Most people in northwest Alaska grew up eating traditional foods, like caribou, seal, and different kinds of fish.
But as they aged and moved into long-term care facilities, those foods were no longer regularly available to them because of federal food safety regulations.
A team in Kotzebue is changing that with a modern-day siġḷauq.
Siġḷauq is Iñupiaq for ice cellar, but this modern one is more than a storage space cut into the permafrost.
Cyrus Harris stands in a sterile-looking room with stainless steel sinks and a commercial grade band saw.
He’s helping fill plastic bags with caribou t-bone steaks then vacuum sealing them for long-term storage.
“What we have more abundance of is caribou,” he explains as the frozen chunks tap against each other. “It’s our beef. But it’s wild. It’s a wild game.”
What he’s doing – processing and storing wild foods to give to elders – is nothing new.
It’s an intrinsic part of Inupiat values like sharing, respect for elders, and hard work. It’s where he’s doing it, and how, that matters.
The Siġḷauq is a small, white former wood shop that was converted into a meat processing and cold storage facility in 2015 by the Maniilaq Association, which provides health care and other services in the northwest Arctic region.
It was built to solve a very specific problem: federal laws prohibited them from serving traditional foods like caribou and moose to elders in the long-term care facility.
The laws were put in place to make sure the meat wouldn’t make anyone sick.
But Cyrus, who grew up in the region and runs the Siglauq and other programs, says denying the elders consistent access to foods they grew up with wasn’t healthy.
“There’s a big gap missing somewhere on along the line,” he explains. “If I were at a setting and the foods that I was raised with I was restricted from eating — something’s not adding up there.”
Donating traditional foods to schools and other organizations has been legal for years according to state law, but you couldn’t give them to federally licensed facilities like long-term care centers.
Then, in 2014 the federal government legalized it, too. Sort of.
There aren’t federal food safety laws for foods like moose or whale so the meat couldn’t be certified.
After months of back and forth, a team from Maniilaq, including Cyrus, long-term care administrator Valdeko Kreil, and environmental health manager Chris Dankmeyer, sat down with the state and the feds and figured out legal workarounds.
“They just want to see the steps that are taken to make sure things are safe for the people that are going to be eating it,” Chris says. “It wasn’t very difficult once we knew what’s the state code.”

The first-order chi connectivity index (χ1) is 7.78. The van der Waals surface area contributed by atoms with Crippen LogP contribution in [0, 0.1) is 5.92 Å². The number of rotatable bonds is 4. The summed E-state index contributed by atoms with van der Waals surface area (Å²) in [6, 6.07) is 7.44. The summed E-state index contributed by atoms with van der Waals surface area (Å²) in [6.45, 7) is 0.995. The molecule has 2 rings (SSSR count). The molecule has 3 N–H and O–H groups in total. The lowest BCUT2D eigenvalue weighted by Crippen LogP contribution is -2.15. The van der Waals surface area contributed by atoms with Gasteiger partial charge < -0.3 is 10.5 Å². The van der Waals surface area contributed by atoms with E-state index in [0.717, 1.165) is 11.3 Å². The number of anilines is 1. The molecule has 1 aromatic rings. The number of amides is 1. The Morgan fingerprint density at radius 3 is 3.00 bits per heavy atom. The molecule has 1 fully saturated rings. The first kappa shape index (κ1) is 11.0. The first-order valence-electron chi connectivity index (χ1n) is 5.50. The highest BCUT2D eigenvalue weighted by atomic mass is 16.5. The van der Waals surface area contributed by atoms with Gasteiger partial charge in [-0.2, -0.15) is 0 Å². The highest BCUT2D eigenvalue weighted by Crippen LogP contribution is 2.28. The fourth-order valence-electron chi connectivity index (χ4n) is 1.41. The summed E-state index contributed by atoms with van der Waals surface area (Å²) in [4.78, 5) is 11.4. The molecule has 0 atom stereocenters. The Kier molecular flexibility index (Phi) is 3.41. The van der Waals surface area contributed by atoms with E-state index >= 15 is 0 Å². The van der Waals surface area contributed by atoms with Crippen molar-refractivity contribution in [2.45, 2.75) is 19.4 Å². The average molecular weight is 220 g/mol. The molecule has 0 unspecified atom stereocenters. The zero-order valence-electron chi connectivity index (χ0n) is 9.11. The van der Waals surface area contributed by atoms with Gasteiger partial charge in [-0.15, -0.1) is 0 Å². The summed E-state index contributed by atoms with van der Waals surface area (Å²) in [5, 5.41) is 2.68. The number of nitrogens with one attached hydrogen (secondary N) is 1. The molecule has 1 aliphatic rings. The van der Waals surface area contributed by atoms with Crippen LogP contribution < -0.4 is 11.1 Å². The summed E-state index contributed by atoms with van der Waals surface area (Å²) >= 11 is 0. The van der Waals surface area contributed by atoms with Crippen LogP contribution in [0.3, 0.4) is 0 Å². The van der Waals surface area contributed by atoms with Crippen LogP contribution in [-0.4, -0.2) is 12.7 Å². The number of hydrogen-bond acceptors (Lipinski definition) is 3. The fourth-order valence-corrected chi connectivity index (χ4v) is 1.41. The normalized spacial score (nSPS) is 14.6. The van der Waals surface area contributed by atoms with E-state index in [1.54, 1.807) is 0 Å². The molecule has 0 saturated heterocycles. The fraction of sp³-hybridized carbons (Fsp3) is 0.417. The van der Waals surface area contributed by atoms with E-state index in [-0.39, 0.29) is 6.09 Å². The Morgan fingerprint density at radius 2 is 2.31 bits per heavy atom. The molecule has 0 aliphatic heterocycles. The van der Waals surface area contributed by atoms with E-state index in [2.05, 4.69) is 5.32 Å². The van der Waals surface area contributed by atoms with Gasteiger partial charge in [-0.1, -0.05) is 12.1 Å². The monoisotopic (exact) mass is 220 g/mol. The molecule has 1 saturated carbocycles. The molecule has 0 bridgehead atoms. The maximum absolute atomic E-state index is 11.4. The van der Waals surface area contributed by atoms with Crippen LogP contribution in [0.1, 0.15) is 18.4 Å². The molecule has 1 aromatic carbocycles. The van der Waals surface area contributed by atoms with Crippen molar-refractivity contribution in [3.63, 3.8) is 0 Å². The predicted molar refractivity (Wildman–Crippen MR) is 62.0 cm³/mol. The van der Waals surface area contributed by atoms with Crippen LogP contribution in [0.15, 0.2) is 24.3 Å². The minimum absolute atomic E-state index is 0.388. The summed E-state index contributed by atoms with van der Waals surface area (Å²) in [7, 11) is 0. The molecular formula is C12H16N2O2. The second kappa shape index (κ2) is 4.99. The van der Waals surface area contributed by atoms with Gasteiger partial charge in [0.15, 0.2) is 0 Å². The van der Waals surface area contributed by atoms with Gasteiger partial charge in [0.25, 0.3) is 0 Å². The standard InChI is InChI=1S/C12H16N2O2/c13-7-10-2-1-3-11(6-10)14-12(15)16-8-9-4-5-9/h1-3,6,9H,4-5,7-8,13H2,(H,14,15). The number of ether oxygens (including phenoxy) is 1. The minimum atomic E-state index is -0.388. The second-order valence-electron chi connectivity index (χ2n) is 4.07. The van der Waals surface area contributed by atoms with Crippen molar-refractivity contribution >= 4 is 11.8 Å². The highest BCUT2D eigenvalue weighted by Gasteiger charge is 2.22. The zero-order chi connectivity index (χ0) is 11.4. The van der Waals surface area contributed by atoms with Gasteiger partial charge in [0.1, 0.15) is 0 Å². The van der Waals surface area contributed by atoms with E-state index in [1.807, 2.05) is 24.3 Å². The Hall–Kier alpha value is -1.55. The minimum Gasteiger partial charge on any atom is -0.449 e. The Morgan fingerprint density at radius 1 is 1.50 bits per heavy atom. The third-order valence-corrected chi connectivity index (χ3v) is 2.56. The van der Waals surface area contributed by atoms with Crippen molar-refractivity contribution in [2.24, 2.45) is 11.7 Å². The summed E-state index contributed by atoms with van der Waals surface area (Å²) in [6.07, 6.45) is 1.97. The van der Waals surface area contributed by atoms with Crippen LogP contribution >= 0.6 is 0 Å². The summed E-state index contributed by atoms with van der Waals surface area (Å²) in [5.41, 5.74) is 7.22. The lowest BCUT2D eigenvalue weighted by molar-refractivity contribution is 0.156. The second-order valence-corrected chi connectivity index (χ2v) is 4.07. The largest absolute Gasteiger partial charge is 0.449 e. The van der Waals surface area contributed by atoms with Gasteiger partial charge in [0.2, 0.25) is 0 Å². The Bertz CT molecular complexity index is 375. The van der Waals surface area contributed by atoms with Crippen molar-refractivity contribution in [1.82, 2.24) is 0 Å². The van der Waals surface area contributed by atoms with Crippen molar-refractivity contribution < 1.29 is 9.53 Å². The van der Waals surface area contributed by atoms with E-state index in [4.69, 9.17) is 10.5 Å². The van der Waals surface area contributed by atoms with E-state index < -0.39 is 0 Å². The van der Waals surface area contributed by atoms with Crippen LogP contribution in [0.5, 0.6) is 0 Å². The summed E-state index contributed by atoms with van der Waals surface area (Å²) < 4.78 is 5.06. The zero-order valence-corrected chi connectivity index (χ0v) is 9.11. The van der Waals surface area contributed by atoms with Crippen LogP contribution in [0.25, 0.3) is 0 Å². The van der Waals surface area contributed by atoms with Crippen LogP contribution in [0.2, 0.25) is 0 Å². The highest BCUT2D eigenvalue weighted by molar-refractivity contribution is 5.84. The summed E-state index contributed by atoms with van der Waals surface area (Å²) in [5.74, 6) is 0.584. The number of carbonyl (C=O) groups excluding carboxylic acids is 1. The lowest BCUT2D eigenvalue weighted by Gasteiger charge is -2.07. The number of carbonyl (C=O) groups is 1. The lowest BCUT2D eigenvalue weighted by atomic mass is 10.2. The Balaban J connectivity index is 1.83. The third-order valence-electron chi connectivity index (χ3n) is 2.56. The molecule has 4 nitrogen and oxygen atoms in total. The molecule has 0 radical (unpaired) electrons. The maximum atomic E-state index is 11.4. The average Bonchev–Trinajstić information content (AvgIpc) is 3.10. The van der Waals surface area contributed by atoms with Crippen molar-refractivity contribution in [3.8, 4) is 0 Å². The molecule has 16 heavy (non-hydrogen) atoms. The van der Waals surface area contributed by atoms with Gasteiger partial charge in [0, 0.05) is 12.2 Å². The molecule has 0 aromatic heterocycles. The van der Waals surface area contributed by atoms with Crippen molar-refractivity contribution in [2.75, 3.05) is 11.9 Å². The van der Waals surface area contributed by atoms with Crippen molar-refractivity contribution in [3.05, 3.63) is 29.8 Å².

He saod they got the state and federal officials onboard with what they wanted to do, they built the Siġḷauq up to code, got it certified, and that was that.
It helped pave the way for traditional food programs at healthcare facilities around the state, include Nome, Anchorage, and Southeast Alaska, said Melissa Chlupach, the Regional Healthcare Dietitian for NANA Management Services.
Some accept food straight into the kitchen, others send meats to licensed butchering facilities.
In Kotzebue, Cyrus runs the only processing facility of it’s kind in the state.
He inspects every animal that is brought in and asks questions about how it was harvested, though he and his hunting partners bring in most of the donations.
The animals are chopped up into usable pieces, vacuum packed, and neatly labeled.
Back in the freezer at the Siġḷauq, Brittany Anderson, who works with the Centers for Disease Control and helps Cyrus, explains the labels are another necessary step to make sure the elders are cared for.
“If there is a food borne outbreak we can contain it without it getting worse and worse,” she said.
Though they are doing everything to make sure the meat is safe, the labels are considered “best practices.”
And because they are following the best practices, elders have access to the food they’ve grown up with.
Facility administrator Valdeko Kreil said they wanted to see the project through because the elders are healthier, happier, and sleep better when the can eat their traditional foods.
“As an administrator, one of the initiatives we have to work on is improving the quality of life of our elders,” Valdeko said. “And for that, it meant working on getting the foods that they grew up with.”
Elder Richard Hensley agrees that the effort was worth it.
He laughs easily as he rolls around the long-term care facility in his wheelchair, showing off his fishing hooks and always ready to go ice fishing.
He says he can keep doing that because of one thing:
“Well, if we didn’t have no traditional foods, I don’t know how I would be getting around!” He says without the traditional foods – and Cyrus – he wouldn’t be alive.
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